Dr. Frank Zheng is residency trained in Cornea, Contact Lenses, and Myopia Control.
If you've been told in the past that you cannot wear contact lenses because of an irregular cornea or other problems, you may want to get a second opinion and ask your eye doctor about scleral contact lenses.
Scleral contacts are large-diameter gas permeable contact lenses, specially designed to vault over the entire corneal surface and rest on the "white" of the eye (sclera). In doing so, scleral lenses functionally replace the irregular cornea with a perfectly smooth optical surface to correct vision problems caused by keratoconus and other corneal irregularities.
Also, the space between the cornea and the back surface of a scleral lens acts as a fluid reservoir to provide comfort for people with severe dry eyes, who could otherwise not tolerate contact lens wear.
More complex conditions, including advanced keratoconus, pathologically dry eyes, or severe ocular surface disease that might require a large tear reservoir, are often fitted with larger scleral lenses, as they have more capacity to hold fluid or bridge large changes in corneal curvature.
During your contact lens exam and fitting, your eye care professional will determine the best scleral lens type and size for your specific needs.
Contact lenses are not an easy solution for every person suffering from vision problems. Some eye conditions make wearing contacts a difficult proposition. However, it does not rule out wearing contact lenses altogether. Talk to your eye care provider to explore the best options for you.
Eyeglasses or soft contact lenses may be used to correct most refractive errors. However, for patients who are not able to achieve crisp and comfortable vision with just glasses or contacts, specialty contact lenses may be an alternative solution. Many people with irregular corneas, keratoconus, or even severe dry eyes can be fitted into sclerals to provide improved vision and comfort. These specialty lenses must be carefully fitted, and regular follow-ups and potential lens adjustments may be needed to achieve and maintain good vision.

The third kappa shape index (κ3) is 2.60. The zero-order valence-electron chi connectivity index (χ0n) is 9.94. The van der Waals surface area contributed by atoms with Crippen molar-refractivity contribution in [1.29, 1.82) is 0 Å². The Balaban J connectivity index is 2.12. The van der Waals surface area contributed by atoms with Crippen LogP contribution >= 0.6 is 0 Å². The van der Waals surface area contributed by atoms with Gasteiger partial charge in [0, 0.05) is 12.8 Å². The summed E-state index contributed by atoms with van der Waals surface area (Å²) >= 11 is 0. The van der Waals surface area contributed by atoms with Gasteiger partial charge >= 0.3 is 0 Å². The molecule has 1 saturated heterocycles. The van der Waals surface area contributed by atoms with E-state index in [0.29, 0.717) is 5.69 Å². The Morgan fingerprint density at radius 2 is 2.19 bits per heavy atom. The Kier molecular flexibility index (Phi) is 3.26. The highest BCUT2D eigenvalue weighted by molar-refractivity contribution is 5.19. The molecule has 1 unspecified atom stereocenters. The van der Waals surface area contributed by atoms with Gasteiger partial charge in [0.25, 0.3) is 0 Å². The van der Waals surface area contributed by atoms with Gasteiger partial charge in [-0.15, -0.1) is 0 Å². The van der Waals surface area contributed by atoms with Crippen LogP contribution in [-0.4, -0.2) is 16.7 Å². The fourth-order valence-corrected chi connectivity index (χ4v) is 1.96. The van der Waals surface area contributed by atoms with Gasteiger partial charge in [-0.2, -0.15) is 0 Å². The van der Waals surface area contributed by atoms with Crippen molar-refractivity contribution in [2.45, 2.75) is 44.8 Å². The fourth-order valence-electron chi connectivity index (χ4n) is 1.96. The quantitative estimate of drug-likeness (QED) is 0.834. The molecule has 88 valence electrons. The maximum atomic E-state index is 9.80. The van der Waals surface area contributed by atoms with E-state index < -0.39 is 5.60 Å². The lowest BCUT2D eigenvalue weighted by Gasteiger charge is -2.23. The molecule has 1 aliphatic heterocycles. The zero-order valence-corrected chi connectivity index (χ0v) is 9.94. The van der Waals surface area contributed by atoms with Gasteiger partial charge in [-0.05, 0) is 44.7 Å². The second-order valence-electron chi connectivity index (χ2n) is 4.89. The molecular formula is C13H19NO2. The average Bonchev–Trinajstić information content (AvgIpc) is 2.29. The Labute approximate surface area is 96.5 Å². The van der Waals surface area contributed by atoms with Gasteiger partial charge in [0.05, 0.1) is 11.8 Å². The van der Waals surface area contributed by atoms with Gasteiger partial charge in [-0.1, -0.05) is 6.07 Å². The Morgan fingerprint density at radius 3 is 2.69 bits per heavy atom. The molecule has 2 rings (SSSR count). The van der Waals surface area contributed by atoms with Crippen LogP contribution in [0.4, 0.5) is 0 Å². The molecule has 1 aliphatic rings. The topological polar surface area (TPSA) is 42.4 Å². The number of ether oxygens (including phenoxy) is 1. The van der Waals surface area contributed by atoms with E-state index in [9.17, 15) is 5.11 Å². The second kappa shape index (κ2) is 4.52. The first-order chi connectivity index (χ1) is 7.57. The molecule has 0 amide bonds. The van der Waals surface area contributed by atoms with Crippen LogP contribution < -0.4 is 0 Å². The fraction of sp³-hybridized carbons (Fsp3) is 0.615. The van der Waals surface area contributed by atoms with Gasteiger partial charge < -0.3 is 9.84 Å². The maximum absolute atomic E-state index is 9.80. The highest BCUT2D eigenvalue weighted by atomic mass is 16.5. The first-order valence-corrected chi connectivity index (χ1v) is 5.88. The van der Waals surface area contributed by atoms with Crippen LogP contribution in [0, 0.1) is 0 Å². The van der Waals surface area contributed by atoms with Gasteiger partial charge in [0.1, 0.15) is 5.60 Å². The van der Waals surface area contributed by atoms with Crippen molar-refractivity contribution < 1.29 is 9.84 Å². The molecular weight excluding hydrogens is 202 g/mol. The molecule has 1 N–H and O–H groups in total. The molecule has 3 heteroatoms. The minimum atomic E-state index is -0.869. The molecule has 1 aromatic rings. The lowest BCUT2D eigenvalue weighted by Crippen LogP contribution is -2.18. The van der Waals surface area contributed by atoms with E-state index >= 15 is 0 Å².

REASONS FOR SPECIALTY CONTACT LENSES
- Dry eyes
- Giant Papillary Conjunctivitis (GPC)
- Post-surgical eyes
- Irregular cornea
Astigmatism: Astigmatism develops when the front of the eye curves into a bulge or oval shape. It causes blurred vision and can be difficult to correct because regular contacts cannot account for the bulging.
Dry Eyes: When eyes become excessively dry, it leads to irritation, burning, redness and blurred vision. Contact lenses can exacerbate these conditions by making it feel like a foreign object is stuck in your eye.
GPC: This form of conjunctivitis is caused by inflammation on the inner surface of the eyelid. Protein buildup on contact lenses can make this condition worse.
Keratoconus: This is an uncommon condition that causes major discomfort when wearing contacts. Keratoconus happens when the cornea becomes thinner and allows the eye to bulge forward. The bulge forms into a cone shape.
Presbyopia: Eyes tend to have a tougher time focusing on close objects as they age. This condition is known as presbyopia. It typically affects people aged 40 or older.
TYPES OF SPECIALTY CONTACT LENSES
- Scleral lenses
- Hybrid lenses
- Rigid gas permeables
- Prosthetic lenses
- Custom made soft contact lenses
- Specialized color contacts both for cosmetic and/or symptomatic treatments